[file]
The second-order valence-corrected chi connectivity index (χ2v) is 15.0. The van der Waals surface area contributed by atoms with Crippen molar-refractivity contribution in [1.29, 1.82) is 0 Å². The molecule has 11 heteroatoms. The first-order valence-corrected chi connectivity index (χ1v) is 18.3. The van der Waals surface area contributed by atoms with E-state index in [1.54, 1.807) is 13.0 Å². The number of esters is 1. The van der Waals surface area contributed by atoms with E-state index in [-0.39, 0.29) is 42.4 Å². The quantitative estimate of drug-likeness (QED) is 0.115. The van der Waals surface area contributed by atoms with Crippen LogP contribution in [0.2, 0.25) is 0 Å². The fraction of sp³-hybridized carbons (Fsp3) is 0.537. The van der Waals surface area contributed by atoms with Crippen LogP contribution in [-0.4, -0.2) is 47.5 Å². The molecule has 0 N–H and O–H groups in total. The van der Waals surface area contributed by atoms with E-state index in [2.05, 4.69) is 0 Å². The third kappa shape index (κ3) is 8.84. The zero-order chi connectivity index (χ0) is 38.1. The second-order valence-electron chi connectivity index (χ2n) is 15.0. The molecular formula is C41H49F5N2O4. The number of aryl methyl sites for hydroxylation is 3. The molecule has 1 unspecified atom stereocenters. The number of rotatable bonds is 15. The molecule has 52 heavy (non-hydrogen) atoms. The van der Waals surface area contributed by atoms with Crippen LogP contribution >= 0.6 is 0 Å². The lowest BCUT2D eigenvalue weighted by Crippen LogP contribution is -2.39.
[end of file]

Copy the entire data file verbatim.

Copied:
The second-order valence-corrected chi connectivity index (χ2v) is 15.0. The van der Waals surface area contributed by atoms with Crippen molar-refractivity contribution in [1.29, 1.82) is 0 Å². The molecule has 11 heteroatoms. The first-order valence-corrected chi connectivity index (χ1v) is 18.3. The van der Waals surface area contributed by atoms with E-state index in [1.54, 1.807) is 13.0 Å². The number of esters is 1. The van der Waals surface area contributed by atoms with E-state index in [-0.39, 0.29) is 42.4 Å². The quantitative estimate of drug-likeness (QED) is 0.115. The van der Waals surface area contributed by atoms with Crippen LogP contribution in [0.2, 0.25) is 0 Å². The fraction of sp³-hybridized carbons (Fsp3) is 0.537. The van der Waals surface area contributed by atoms with Crippen LogP contribution in [-0.4, -0.2) is 47.5 Å². The molecule has 0 N–H and O–H groups in total. The van der Waals surface area contributed by atoms with E-state index in [2.05, 4.69) is 0 Å². The third kappa shape index (κ3) is 8.84. The zero-order chi connectivity index (χ0) is 38.1. The second-order valence-electron chi connectivity index (χ2n) is 15.0. The molecular formula is C41H49F5N2O4. The number of aryl methyl sites for hydroxylation is 3. The molecule has 1 unspecified atom stereocenters. The number of rotatable bonds is 15. The molecule has 52 heavy (non-hydrogen) atoms. The van der Waals surface area contributed by atoms with Crippen LogP contribution >= 0.6 is 0 Å². The lowest BCUT2D eigenvalue weighted by Crippen LogP contribution is -2.39.